Exactly three years ago this month, Army Spc. Alek Skarlatos and life-long friends Spencer Stone and Anthony Sadler, physically took down a terrorist on a Paris-bound train; an event so dramatic that it was made it into a book and later into a movie.
The international recognition landed Skarlatos a spot on the hit TV show, Dancing With the Stars, where he and Lindsay Arnold danced their way into the final rounds. Now, Alek Skarlatos has changed moves, once again, and is running for a county commissioner position in Douglas County, Oregon.
Douglas County, a large but generally rural county, was once home to thriving timber concerns, lumber manufacturing, and mining industries. Skarlatos would like to see some of that return. When interviewed by Army Times in May, Skarlatos said, if elected he “plans to bring more jobs to the rural county, particularly industrial jobs for skilled trade workers.”
Although family members knew early in Alek’s life that he had aspirations of serving his country, not only in the military, but via politics, outsiders likely didn’t see it coming.
The now retired Oregon National Guard Soldier’s platform is straightforward. He is interested in creating and keeping jobs in Oregon, specifically in Douglas County; creating sustainable and realistic forest management and working towards a more prosperous future for the citizens of Douglas County. Skarlatos, 25, also looks forward to bringing younger voters to the polls and hoping they will step forward and remain interested in politics while “moving the county in a better direction”. Skarlatos also stated that he looks forward to establishing a good working relationship with the existing commissioners.
Come November, Douglas County could not only have a newly minted commissioner but one who is in fact, a real-life hero.
While the remains of thousands of American soldiers are still missing in North Korea, 55 caskets of remains-one with dog tags- are due to arrive at Joint Base Pearl Harbor-Hickam later today.
Those returned caskets, draped with the flag of the United Nations, were part of an agreement brokered by the current U.S. administration and the North Korean government after President Trump’s visit to North Korea last month.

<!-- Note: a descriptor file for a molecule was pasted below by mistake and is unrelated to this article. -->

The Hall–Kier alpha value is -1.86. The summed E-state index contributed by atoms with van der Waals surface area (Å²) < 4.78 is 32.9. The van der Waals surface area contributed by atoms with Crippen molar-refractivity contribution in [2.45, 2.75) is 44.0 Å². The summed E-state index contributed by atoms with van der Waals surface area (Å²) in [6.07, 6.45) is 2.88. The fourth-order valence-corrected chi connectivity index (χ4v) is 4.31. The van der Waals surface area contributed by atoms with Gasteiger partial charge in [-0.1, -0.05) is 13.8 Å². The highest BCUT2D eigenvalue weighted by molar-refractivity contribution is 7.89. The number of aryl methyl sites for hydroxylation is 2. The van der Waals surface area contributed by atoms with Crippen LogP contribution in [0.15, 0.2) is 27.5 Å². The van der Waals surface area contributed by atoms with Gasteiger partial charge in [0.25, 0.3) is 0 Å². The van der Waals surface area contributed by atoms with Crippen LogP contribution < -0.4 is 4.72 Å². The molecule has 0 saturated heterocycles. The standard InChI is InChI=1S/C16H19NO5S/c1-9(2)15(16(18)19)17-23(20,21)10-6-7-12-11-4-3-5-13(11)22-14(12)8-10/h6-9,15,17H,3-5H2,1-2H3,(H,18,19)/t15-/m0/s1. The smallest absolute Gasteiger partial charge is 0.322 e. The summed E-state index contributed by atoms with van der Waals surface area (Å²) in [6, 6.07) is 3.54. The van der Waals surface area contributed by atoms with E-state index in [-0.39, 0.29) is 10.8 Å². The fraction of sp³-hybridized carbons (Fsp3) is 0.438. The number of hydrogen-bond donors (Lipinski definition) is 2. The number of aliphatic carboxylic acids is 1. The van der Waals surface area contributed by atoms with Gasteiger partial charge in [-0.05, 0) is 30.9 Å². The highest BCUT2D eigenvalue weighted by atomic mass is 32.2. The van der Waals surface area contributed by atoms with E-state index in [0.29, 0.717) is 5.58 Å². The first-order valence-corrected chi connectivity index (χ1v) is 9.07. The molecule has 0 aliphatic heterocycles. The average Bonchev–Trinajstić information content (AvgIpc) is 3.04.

What most Americans don’t realize is that it could take a minimum of two years to identify the presumed remains inside the boxes. In fact, some of the returned remains might, in fact, be those of Allied Forces who fought alongside their American partners in the Korean Conflict. It’s quite possible that some of the remains are “co-mingled” and that could further delay the identification process.
According to the Washington Examiner Online:
While North Korea may say the remains it returned this week were “discovered” by farmers, U.S. intelligence has reported that Pyongyang has warehoused perhaps hundreds of U.S. remains (hoping) to slowly sell back to Washington for cash.
In other cases, Pyongyang has returned mingled and misidentified remains and, in the case of case of a non-American but allied POW/MIA, the bones returned by North Korea turned out to be animal remains.
One Soldier, who does not speak on the behalf of the government, but who has been deployed on recovery missions to foreign countries in the past, said that some 10 years ago, the Democratic Republic of North Korea returned approximately 200 boxes of remains; governmental labs are still processing to to make positive identifications.
For Americans who think a loved one might have died in what is now the Democratic Republic of North Korea, DNA is important to a timely identification. Please follow this link if you think your DNA might be helpful in identifying a grandfather, father, uncle, cousin or nephew: https://www.health.mil/Military-Health-Topics/Research-and-Innovation/Armed-Forces-Medical-Examiner-System/DoD-DNA-Registry
Related article from 2007.: Repatriation ceremony held for returned remains
Late Friday, July 13, 2018, the Pentagon announced the death of a United States Airman who was supporting Operation Inherent Resolve in the United Arab Emirates.
Staff Sgt. James Tyler Grotjan, 26, of Waterford, Connecticut, died July 12, at the Landstuhl Regional Medical Center, Germany, from injuries sustained in a non-combat related incident July 8, at Al Dhafra Air Base, United Arab Emirates.
According to the Sgt. Grotjan’s family he died of over-exposure to methane gas while working underground in a manhole. “As he was trying to climb out of the manhole, he went unconscious and fell back down”, his family stated.
He was assigned to the 4th Civil Engineer Squadron at Seymour Johnson Air Force Base, North Carolina.
Additional information including previous deployments, marital status, and commendations, is available to media sources by contacting the 4th Fighter Wing public affairs office at (919) 722-0027, (North Carolina).